Teacher Voices: 2016 Year in ReviewJanuary 3, 2017
Teachers are on the frontline of education, but too often their voices go unheard in policy discussion. To hear them tell it, higher education standards are helping students achieve to new levels and empowering educators to collaborate more to unlock students’ full potential. At the same time, they are looking for better professional development opportunities to effectively teach to new, more rigorous expectations and certainty that policymakers won’t pull the rug out from under them. Here is a look at teachers’ experience with high, comparable standards over the past year.
As states prepare to implement the Every Student Succeeds Act, policymakers need to hear from stakeholders, like teachers and parents, writes Katrina Boone. And there are practical ways to get involved, starting with understanding the law (with helpful tools like ESSA for Educators and Understanding ESSA). Educators should consider how the legislation applies to their practice and context (the why of why teachers want to become involved). Finally, Boone notes, teachers are the experts, so they should share their experience and expertise. Parents and teachers can find more information about ESSA plans in their state here.
Henry Ford and Education Policy | Stories from School AZ
During the No Child Left Behind era and even before, classroom learning was “separated, isolated and compartmentalized,” writes Beth Maloney, an Arizona teacher. The Every Student Succeeds Act, however, has the potential to end the “factory model forever” by encouraging collaboration and greater emphasis on conceptual understanding. “Our students need to learn to communicate across boundaries with a variety of purposes,” Maloney adds. As states implement the new law it is imperative they set the bar high for all students to continue to build on the success higher standards are having.
In This Election, Vote to Build a ‘City on a Hill’ | Huffington Post
Ariel Maloney, an English teacher in Massachusetts, says education issues provide an opportunity to bridge political differences. Educators have worked tirelessly to begin teaching literacy, numeracy, critical thinking, and analysis aligned to rigorous learning goals. That’s created an “integral framework by which teachers can ensure students across the country gain the competencies which are necessary for our children.” The Every Student Succeeds Act ensures state and local authorities have full control over education issues, and overwhelmingly states have used the moment to recommit to high, comparable education standards. Already, states that have demonstrated that commitment are beginning to see improvements in student outcomes. “The message should be clear: High standards and high-quality assessments best serve our students’ needs,” Jim Cowen wrote.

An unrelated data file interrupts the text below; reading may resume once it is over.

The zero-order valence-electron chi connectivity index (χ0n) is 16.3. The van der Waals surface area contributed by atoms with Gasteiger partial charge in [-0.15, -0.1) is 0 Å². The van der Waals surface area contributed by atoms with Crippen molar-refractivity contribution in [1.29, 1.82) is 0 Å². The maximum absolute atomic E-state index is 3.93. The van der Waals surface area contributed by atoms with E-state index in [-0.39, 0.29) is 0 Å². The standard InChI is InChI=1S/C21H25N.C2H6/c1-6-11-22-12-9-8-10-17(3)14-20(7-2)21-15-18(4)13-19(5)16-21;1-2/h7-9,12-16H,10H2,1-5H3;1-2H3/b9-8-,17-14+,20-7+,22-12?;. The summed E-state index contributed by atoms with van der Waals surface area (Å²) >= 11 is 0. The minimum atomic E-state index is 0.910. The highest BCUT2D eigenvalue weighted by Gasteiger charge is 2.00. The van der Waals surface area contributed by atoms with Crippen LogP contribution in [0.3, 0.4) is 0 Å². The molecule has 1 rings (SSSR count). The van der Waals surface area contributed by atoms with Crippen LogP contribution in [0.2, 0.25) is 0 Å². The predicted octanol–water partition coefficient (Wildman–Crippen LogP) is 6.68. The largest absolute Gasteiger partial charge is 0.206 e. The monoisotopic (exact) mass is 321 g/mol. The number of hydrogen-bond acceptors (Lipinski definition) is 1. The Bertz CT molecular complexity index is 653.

Former Georgia Teacher of the Year Decries Myths about Common Core | Atlanta Journal Constitution
In response to an opinion article that details what the author believes to be the “Seven Deadly Sins of Common Core,” Georgia’s 2014 Teacher of the Year Jemelleh Coes says such accusations “feed public confusion and misunderstanding, [and] also put the rigor, equity, and achievement encouraged by high standards at risk.” Rigorous expectations set kids up for success, foster creativity, provide clear goals, prioritize important skills, and set a foundation for learning from kindergarten to high school. Policymakers should step up supports for educators, Coes adds.
Re-Imagining Professional Learning to Help Teachers and Students Succeed | Huffington Post
Just as students need support in and out of the classroom, educators need the proper professional support to effectively teach to rigorous standards, writes Katrina Boone. “If we want to raise the bar for student learning, we have to raise the bar for teacher learning as well… [Unfortunately] professional development too often ignores the individual needs of teachers and their students.” A RAND study found that only 28 percent of math teachers and 31 percent of ELA teachers believe professional development opportunities reflect their needs. Teachers “simply haven’t received the scaffolding to accommodate such a significant course correction,” three Arizona Teachers of the Year explain. “By the same token, it’s wrong to suggest teachers have soured on the Common Core.”